MINNEAPOLIS (WCCO) — Most Minnesota businesses are closed for the night and some won’t reopen for at least a month.

At midnight, youth sports and parties, like wedding receptions, are officially paused for four weeks. Gatherings are limited to members of one household. Indoor entertainment and gyms are closed, and so are dining rooms, meaning restaurants can only offer takeout.

In Prior Lake, the lights turned on for last call at the Pointe Grill and Bar at 10 p.m., and all afternoon, it was tough finding a parking space. The community turned out for one last show of support before this four-week dial back.

Ryan Bartlett owns the bar and restaurant. He says the business has gotten by OK at half capacity the last several months, but to go curbside-only again for four weeks means every employee’s job is at risk starting Saturday.

“We’re going to try to stay open as long as we can, keep as many people on as we can, but there may be layoffs,” he said. “This is a true blow.”

Given what Gov. Tim Walz did with the spring’s stay-at-home orders, Bartlett isn’t even confident four weeks is where it’ll end. Now he’s facing thousands of dollars in inventory losses and sales tax bills coming due.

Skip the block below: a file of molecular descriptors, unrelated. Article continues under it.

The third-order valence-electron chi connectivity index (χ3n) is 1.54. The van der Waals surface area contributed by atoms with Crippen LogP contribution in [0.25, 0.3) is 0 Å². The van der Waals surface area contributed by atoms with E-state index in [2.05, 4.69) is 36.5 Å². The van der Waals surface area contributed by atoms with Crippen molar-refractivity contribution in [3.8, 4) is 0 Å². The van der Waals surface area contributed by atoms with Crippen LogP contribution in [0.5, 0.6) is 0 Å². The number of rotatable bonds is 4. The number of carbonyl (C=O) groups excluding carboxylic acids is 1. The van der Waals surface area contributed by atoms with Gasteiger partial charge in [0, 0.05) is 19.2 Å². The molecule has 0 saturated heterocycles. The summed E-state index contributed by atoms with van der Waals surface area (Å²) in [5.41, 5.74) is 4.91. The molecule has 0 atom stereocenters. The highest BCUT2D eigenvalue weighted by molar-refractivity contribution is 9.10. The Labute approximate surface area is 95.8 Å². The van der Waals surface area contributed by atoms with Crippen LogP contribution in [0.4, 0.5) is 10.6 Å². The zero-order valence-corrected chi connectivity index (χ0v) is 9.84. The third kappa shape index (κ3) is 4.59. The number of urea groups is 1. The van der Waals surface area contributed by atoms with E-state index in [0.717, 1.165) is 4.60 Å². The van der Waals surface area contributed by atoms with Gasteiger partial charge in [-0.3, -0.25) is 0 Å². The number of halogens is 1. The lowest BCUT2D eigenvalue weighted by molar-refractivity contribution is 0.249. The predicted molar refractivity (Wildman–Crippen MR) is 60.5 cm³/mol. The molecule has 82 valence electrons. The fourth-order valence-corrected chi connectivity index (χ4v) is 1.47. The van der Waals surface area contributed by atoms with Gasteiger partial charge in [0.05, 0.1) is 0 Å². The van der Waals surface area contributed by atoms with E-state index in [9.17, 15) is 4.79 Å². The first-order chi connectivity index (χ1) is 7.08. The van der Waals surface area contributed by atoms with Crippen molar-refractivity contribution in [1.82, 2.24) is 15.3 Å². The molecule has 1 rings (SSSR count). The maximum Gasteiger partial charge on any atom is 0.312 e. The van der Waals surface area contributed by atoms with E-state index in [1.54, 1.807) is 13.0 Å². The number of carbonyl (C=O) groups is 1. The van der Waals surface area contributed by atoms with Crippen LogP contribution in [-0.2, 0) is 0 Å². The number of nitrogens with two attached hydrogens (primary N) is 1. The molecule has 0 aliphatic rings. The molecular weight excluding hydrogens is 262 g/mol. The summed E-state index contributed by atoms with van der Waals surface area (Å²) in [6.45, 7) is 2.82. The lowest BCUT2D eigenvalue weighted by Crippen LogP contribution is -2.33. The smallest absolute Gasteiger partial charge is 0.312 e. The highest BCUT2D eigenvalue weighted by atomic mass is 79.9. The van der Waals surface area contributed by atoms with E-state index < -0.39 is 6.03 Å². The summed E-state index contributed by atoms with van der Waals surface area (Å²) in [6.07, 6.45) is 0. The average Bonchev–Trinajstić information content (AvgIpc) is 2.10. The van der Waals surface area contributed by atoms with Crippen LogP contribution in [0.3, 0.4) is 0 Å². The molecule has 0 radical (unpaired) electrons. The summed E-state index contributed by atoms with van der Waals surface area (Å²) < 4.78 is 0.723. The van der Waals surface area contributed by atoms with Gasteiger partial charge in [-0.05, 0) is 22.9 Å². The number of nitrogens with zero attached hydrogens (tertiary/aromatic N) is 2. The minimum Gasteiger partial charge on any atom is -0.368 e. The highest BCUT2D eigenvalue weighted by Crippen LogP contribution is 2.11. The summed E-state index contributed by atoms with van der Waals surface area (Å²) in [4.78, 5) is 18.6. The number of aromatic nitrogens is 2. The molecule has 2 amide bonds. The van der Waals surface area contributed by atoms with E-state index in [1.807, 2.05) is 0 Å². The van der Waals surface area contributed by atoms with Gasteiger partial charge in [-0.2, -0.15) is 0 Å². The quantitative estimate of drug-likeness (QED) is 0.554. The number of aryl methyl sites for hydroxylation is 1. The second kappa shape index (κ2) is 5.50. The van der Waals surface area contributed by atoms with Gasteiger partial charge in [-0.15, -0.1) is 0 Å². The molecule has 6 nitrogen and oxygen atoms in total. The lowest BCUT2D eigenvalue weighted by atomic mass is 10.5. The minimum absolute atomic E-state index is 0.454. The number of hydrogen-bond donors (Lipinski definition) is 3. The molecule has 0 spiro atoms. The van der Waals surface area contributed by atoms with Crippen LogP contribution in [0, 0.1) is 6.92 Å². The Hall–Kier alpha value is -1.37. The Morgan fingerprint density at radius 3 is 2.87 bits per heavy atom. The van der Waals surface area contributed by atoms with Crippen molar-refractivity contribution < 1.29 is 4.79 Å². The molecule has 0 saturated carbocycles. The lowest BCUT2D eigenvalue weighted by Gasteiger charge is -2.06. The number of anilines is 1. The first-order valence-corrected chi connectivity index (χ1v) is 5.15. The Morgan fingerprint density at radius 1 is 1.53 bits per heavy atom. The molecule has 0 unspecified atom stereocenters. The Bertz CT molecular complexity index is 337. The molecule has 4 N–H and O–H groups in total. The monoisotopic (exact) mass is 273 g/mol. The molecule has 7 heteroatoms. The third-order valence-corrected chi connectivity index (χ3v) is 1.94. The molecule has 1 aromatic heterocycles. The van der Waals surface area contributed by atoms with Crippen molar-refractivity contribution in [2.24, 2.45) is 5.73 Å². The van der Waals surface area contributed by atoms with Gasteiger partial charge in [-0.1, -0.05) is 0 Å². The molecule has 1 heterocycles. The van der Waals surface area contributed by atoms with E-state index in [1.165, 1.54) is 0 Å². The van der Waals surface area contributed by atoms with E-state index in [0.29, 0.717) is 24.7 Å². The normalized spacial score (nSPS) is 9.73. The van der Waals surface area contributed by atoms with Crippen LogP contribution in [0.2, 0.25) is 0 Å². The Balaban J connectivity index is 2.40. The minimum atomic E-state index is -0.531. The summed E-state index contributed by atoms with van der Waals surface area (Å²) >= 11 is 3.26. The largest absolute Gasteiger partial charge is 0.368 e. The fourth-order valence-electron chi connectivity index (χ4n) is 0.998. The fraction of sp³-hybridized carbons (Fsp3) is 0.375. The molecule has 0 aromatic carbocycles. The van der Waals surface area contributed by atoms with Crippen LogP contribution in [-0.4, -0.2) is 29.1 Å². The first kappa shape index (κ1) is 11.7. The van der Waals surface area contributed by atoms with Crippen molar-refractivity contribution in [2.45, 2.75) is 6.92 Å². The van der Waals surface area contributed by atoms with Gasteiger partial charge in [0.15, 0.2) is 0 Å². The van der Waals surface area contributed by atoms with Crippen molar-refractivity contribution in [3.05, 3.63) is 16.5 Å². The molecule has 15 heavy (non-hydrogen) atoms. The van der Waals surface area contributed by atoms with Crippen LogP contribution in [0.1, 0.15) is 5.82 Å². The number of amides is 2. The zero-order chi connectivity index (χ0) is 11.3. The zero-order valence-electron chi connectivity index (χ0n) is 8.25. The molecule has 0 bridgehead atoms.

“If we’re going to take the brunt of this, maybe a little support,” Bartlett said.

Hospitality is already managing a difficult year. The CEO of Minnesota’s restaurant association, Liz Rammer, says 80,000 workers in the industry are on unemployment.

“This latest announcement in the shutdown is putting a lot of these businesses literally over the cliff. They’re looking to cut staff again at a very difficult time of year,” Rammer said.

Rammer says her organization conducted a survey recently — half the restaurants said they’d be out of business by January without extra financial support. Until then though, all Bartlett can do is be thankful for his loyal customers.

“We need to go out and make it a date night because we won’t get to do this,” customer Melissa O’Neil said.

Part of the reasoning for including places like this in the dial back order is health department data that shows more than 4,000 cases coming from outbreaks at bars and restaurants since June. Research shows that COVID spreads quickly in places where people gather for longer periods of time.

David Schuman

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